The untold story of the contraceptive pill


IN AN AGE rapid medical discovery, why haven’t researchers developed a better pill for everyone yet? It is not so simple. “A lot of the research conducted on the side effects of contraception is inconclusive, and that’s because it’s inherently difficult to do,” says Mel Davis-Hall, clinical editor of the British medical journal and Medical Co-Director of The Lowdown. Side effects such as changes in libido and mood are notoriously difficult to measure because they are “inherently multifactorial,” she explains. “Women go through their lives going through their ups and downs due to all kinds of external factors, so you’re not really going to get definitive answers.”

This is where The Lowdown has its limits: As detailed as user reviews are, their experiences are largely subjective, making the information gathered difficult to quantify for use in scientific studies.

Pelton disputes this however, pointing to the mass data collection exercise undertaken through the NHS Track and Trace for the spread of Covid-19. “There’s a bit of snobbery around what we do with The Lowdown – the criticisms will always be that it’s based on self-reported and biased data. OK, but wait a minute – aren’t we doing this with Covid-19 as well? Didn’t that prove that millions of people can come forward, talk about side effects and be listened to? Why is contraception different?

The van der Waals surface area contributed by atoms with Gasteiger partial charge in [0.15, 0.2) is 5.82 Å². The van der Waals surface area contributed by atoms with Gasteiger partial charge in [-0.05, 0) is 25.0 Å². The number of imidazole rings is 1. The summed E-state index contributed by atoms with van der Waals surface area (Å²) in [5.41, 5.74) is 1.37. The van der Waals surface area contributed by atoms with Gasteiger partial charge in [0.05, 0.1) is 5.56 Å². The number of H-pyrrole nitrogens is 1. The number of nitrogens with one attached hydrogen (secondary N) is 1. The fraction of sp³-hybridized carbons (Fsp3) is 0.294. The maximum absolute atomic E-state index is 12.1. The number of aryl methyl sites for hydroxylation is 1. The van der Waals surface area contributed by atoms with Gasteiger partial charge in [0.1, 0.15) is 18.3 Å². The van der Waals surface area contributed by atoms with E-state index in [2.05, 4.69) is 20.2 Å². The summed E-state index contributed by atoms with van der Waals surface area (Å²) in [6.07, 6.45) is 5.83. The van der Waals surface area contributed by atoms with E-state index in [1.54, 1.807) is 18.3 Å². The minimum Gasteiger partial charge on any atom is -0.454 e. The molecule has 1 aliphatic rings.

What makes comparing contraceptive data even more difficult is the fact that there is “a lack of existing data on what a woman’s period normally looks like,” Pelton says. “I think there is a fundamentally sexist attitude towards women who self-report their pain, their problems and their self-report periods. Women are ignored because there is this attitude that we are somehow less reliable. This is complete crap.

As well as allowing women to share their experiences and make more informed choices, Pelton hopes the Lowdown can contribute to contraceptive research, particularly around side effects – and maybe even help guide research. the development of new options.

Frederik Petursson Madsen, a Danish entrepreneur and CEO of Cirqle Biomedical, contacted Pelton via The Lowdown because he too wanted to try something drastic: asking women what they want from a contraceptive product. “The approach was really about understanding what makes the perfect contraceptive and trying to find the technology to do it,” he says. “I have the impression that over the last decades innovation has been driven primarily on the research side by the scientists in the labs, not so much from the user’s point of view. “